Franklin Countys First News

Ecological reserve to be established in western Maine, following land purchase

The Boundary Mountain Preserve. (Graphic by Dan Coke / The Nature Conservancy)

MERRILL STRIP TOWNSHIP - Following the purchase of 9,608 acres of land near the Canadian border, The Nature Conservancy announced last week that it will be creating an ecological reserve.

The acreage was purchased by the conservation organization from Bayroot, LLC to create the Boundary Mountains Preserve, The Nature Conservancy said in a press release. The land is adjacent to 22,000 acres of public land in Quebec and a roughly 8,000 acre parcel that another organization, the Forest Society of Maine, is working to purchase a conservation easement for. According to The Nature Conservancy, acquiring the Merrill Strip Township land further extends a corridor of more than 260,000 acres that links the White Mountains in New Hampshire, the foothills of western Maine and the Quebec borderlands.

Included within the Franklin County acquisition is 3,648-foot Caribou Mountain, 3,333-foot Merrill Mountain, and a dozen other peaks over 2,700 feet in elevation, as well as headwater habitat for the Kennebec River. Streams in Merrill Strip also feed the nearby Moose River, The Nature Conservancy said in the release, providing important habitat for wild brook trout. The high elevation areas within the parcel provide habitat for Bicknell's Thrush.

"We are thrilled to be able to continue connecting this landscape, which is critical to helping us face the effects of climate change,” said TNC in Maine State Director Kate Dempsey. “Connected, diverse ecosystems make us resilient and strong, and the conservation of this forestland is an immensely important piece of that puzzle.”

The Nature Conservancy said that acquiring the parcel was part of a larger strategy to address the impact of climate change through conservation. Specifically, The Nature Conservancy seeks to protect land with unique features such as steep slopes, ravines and diverse soil types that can withstand climate impacts provide a habitat for species.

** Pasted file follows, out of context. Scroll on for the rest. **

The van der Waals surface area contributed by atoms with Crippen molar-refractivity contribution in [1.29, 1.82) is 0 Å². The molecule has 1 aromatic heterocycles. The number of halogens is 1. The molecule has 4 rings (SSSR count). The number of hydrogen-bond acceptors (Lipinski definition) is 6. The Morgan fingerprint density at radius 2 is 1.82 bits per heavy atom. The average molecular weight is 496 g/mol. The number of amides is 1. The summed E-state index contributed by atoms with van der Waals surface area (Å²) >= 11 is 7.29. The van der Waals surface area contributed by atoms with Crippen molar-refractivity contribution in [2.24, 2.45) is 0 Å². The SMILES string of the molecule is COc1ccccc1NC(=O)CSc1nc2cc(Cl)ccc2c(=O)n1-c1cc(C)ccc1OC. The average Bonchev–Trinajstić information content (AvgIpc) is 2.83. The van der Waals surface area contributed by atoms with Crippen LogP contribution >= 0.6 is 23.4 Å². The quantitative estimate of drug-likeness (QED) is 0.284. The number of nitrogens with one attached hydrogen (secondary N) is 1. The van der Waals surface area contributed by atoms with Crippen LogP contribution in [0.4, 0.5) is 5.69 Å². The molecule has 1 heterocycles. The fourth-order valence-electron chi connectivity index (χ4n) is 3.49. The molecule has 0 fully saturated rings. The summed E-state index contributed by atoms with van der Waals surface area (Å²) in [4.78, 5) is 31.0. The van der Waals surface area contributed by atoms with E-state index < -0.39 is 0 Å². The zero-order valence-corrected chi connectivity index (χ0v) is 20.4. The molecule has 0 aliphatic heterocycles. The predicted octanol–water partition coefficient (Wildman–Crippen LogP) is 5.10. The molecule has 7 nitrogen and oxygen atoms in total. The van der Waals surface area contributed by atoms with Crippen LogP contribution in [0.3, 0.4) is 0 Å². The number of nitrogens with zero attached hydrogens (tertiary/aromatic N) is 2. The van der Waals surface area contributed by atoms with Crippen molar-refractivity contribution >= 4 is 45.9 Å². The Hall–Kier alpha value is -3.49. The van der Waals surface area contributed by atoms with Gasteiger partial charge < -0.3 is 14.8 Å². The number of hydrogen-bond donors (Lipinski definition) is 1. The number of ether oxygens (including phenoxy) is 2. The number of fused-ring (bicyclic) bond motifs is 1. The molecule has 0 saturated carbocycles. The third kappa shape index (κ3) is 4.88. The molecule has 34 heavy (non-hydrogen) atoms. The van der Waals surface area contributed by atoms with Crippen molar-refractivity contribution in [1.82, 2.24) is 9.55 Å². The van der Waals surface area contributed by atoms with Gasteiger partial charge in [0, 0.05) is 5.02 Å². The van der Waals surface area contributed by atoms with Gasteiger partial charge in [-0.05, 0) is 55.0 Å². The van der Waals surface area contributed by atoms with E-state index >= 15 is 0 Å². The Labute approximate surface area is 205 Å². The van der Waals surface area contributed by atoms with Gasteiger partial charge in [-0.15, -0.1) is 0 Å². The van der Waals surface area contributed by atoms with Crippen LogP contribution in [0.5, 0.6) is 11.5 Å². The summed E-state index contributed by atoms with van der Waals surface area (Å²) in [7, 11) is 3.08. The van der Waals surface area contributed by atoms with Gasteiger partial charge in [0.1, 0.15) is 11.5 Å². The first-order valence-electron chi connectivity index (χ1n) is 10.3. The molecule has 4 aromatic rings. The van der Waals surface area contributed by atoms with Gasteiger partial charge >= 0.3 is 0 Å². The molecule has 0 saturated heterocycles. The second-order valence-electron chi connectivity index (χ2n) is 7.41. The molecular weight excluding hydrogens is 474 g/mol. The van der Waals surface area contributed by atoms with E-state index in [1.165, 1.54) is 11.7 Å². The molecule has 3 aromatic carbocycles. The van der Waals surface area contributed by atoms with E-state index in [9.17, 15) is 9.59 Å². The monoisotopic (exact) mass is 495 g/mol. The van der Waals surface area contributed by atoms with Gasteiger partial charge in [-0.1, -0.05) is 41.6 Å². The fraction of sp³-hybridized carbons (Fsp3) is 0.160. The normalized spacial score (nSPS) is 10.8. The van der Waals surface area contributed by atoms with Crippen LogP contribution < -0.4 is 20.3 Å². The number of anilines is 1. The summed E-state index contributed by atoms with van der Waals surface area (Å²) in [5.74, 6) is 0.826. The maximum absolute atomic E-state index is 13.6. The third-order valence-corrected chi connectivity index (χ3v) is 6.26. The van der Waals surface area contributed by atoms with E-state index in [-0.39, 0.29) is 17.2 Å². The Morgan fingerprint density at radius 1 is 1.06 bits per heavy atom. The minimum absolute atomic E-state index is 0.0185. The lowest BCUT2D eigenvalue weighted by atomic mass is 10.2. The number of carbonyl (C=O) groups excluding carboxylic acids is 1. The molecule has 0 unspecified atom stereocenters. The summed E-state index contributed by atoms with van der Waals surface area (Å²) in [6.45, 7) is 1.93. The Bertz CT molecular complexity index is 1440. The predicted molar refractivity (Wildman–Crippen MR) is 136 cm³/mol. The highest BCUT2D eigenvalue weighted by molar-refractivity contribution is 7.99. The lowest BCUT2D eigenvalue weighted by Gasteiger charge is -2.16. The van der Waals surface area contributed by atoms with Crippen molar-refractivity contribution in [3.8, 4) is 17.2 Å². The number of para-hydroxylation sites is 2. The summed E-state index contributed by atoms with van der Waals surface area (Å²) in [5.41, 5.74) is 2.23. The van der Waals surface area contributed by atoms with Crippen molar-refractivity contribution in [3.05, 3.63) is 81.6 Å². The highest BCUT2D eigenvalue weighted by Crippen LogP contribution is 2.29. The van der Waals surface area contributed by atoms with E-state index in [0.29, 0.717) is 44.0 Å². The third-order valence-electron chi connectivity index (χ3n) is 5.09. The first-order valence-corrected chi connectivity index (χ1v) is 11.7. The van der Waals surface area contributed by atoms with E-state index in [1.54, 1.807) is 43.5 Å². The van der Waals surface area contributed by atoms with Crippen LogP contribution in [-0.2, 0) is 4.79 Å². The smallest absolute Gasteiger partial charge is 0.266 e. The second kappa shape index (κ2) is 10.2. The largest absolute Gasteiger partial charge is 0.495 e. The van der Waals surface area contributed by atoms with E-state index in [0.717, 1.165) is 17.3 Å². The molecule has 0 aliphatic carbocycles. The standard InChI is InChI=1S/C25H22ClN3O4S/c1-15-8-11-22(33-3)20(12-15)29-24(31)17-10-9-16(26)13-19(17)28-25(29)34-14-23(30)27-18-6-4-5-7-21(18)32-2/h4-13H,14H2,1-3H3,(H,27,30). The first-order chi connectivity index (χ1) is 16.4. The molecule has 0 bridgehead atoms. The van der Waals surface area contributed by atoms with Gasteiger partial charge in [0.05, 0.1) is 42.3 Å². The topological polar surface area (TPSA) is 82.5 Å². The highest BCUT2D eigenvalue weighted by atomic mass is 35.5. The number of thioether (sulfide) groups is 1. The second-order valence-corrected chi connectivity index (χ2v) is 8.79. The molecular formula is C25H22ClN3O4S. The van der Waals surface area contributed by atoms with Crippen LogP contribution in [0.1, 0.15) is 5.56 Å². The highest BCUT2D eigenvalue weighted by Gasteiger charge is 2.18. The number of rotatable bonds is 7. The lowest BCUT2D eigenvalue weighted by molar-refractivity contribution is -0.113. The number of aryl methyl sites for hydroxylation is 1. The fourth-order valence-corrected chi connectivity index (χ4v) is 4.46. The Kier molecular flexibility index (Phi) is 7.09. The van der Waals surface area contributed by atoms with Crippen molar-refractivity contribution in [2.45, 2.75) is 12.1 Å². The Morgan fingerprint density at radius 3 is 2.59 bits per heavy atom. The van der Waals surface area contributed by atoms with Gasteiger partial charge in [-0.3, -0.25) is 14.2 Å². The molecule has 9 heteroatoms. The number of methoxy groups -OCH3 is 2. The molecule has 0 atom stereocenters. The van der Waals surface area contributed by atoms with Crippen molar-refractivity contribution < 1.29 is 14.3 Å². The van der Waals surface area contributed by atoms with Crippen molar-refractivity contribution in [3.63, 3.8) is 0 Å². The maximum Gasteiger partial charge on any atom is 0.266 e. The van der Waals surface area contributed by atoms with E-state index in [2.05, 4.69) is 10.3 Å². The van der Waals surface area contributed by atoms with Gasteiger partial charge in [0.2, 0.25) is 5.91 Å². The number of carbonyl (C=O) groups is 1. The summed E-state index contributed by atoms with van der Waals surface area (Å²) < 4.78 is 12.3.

“Creating large forest reserves—and locating them strategically in a variety of landscapes and forest types is an important conservation strategy,” says Dr. Malcolm Hunter, Jr., Libra Professor of Conservation Biology at the University of Maine. “Old forests have a special role in maintaining biodiversity, and they are very under-represented across the state."

Birding, hunting and fishing will be allowed within the Boundary Mountains Preserve, in accordance with state law, The Nature Conservancy said. Overnight camping and pets will not be permitted in order to protect local wildlife.

Prior to The Nature Conservancy acquiring the Merrill Strip Township property, a right of way was sold by the previous owner to Central Maine Power, affecting 17 acres in the northeast corner of the parcel along a roughly 1-mile route. The Nature Conservancy noted in its release that the organization "did not have an opportunity to influence the sale of this right of way and will receive no benefit if the transmission line project moves forward."

County Clerk Julie Magoon told county commissioners Tuesday that she had received a letter informing the county of the purchase. The Nature Conservancy had indicated in that letter that it intended to make payments in lieu of taxes on the parcel. A specific figure wasn't indicated in the letter; Magoon said that she will be speaking with The Nature Conservancy in September.

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